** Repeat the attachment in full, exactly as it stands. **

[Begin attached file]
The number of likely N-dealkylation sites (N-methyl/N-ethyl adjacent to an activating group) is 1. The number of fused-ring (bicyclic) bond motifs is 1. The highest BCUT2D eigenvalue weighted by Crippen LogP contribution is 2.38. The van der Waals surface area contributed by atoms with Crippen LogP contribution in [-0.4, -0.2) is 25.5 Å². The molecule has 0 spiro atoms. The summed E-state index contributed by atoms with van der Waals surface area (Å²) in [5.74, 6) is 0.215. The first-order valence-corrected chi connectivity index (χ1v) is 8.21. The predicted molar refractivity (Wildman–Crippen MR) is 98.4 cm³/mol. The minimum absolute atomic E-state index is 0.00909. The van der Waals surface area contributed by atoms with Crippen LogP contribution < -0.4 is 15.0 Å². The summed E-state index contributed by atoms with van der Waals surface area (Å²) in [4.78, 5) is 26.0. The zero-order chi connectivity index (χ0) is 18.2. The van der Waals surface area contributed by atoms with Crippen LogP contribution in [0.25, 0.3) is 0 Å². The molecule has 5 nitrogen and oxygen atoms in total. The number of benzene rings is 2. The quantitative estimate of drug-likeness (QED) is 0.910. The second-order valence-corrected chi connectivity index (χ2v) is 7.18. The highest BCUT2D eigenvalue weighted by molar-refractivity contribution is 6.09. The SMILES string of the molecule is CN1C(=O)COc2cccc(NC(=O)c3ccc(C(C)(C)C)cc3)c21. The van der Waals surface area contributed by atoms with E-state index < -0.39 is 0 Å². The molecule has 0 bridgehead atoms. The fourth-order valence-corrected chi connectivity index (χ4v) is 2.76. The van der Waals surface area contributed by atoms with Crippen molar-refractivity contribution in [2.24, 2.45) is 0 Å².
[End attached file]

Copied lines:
The number of likely N-dealkylation sites (N-methyl/N-ethyl adjacent to an activating group) is 1. The number of fused-ring (bicyclic) bond motifs is 1. The highest BCUT2D eigenvalue weighted by Crippen LogP contribution is 2.38. The van der Waals surface area contributed by atoms with Crippen LogP contribution in [-0.4, -0.2) is 25.5 Å². The molecule has 0 spiro atoms. The summed E-state index contributed by atoms with van der Waals surface area (Å²) in [5.74, 6) is 0.215. The first-order valence-corrected chi connectivity index (χ1v) is 8.21. The predicted molar refractivity (Wildman–Crippen MR) is 98.4 cm³/mol. The minimum absolute atomic E-state index is 0.00909. The van der Waals surface area contributed by atoms with Crippen LogP contribution < -0.4 is 15.0 Å². The summed E-state index contributed by atoms with van der Waals surface area (Å²) in [4.78, 5) is 26.0. The zero-order chi connectivity index (χ0) is 18.2. The van der Waals surface area contributed by atoms with Crippen LogP contribution in [0.25, 0.3) is 0 Å². The molecule has 5 nitrogen and oxygen atoms in total. The number of benzene rings is 2. The quantitative estimate of drug-likeness (QED) is 0.910. The second-order valence-corrected chi connectivity index (χ2v) is 7.18. The highest BCUT2D eigenvalue weighted by molar-refractivity contribution is 6.09. The SMILES string of the molecule is CN1C(=O)COc2cccc(NC(=O)c3ccc(C(C)(C)C)cc3)c21. The van der Waals surface area contributed by atoms with E-state index < -0.39 is 0 Å². The molecule has 0 bridgehead atoms. The fourth-order valence-corrected chi connectivity index (χ4v) is 2.76. The van der Waals surface area contributed by atoms with Crippen molar-refractivity contribution in [2.24, 2.45) is 0 Å².